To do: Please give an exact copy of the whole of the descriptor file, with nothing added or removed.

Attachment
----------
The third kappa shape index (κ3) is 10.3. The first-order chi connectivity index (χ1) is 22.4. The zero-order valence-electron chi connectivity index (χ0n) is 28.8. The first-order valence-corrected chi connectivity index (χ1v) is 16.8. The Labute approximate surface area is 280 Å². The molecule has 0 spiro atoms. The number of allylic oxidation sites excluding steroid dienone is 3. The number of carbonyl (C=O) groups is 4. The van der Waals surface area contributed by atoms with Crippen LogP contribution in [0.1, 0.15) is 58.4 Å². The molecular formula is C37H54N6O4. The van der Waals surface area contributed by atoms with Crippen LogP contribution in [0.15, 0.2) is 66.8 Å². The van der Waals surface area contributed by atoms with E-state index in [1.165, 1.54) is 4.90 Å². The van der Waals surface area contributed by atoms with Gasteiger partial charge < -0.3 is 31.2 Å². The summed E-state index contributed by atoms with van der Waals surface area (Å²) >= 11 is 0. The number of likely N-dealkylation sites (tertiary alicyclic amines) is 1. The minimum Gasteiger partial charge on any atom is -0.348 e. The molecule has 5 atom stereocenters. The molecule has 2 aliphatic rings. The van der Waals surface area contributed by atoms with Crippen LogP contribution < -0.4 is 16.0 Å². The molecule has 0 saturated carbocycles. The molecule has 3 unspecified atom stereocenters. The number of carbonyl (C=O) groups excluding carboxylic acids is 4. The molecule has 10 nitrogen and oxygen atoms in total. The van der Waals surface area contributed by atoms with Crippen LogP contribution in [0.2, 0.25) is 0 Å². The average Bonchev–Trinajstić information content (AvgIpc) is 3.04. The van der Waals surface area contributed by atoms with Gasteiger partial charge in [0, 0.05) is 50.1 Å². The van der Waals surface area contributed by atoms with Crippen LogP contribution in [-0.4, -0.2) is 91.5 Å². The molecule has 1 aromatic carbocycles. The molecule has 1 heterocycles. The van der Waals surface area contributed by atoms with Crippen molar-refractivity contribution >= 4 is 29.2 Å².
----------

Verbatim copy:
The third kappa shape index (κ3) is 10.3. The first-order chi connectivity index (χ1) is 22.4. The zero-order valence-electron chi connectivity index (χ0n) is 28.8. The first-order valence-corrected chi connectivity index (χ1v) is 16.8. The Labute approximate surface area is 280 Å². The molecule has 0 spiro atoms. The number of allylic oxidation sites excluding steroid dienone is 3. The number of carbonyl (C=O) groups is 4. The van der Waals surface area contributed by atoms with Crippen LogP contribution in [0.1, 0.15) is 58.4 Å². The molecular formula is C37H54N6O4. The van der Waals surface area contributed by atoms with Crippen LogP contribution in [0.15, 0.2) is 66.8 Å². The van der Waals surface area contributed by atoms with E-state index in [1.165, 1.54) is 4.90 Å². The van der Waals surface area contributed by atoms with Gasteiger partial charge < -0.3 is 31.2 Å². The summed E-state index contributed by atoms with van der Waals surface area (Å²) >= 11 is 0. The number of likely N-dealkylation sites (tertiary alicyclic amines) is 1. The minimum Gasteiger partial charge on any atom is -0.348 e. The molecule has 5 atom stereocenters. The molecule has 2 aliphatic rings. The van der Waals surface area contributed by atoms with Crippen LogP contribution < -0.4 is 16.0 Å². The molecule has 0 saturated carbocycles. The molecule has 3 unspecified atom stereocenters. The number of carbonyl (C=O) groups excluding carboxylic acids is 4. The molecule has 10 nitrogen and oxygen atoms in total. The van der Waals surface area contributed by atoms with Crippen LogP contribution in [0.2, 0.25) is 0 Å². The average Bonchev–Trinajstić information content (AvgIpc) is 3.04. The van der Waals surface area contributed by atoms with Gasteiger partial charge in [0, 0.05) is 50.1 Å². The van der Waals surface area contributed by atoms with Crippen LogP contribution in [-0.4, -0.2) is 91.5 Å². The molecule has 1 aromatic carbocycles. The molecule has 1 heterocycles. The van der Waals surface area contributed by atoms with Crippen molar-refractivity contribution >= 4 is 29.2 Å².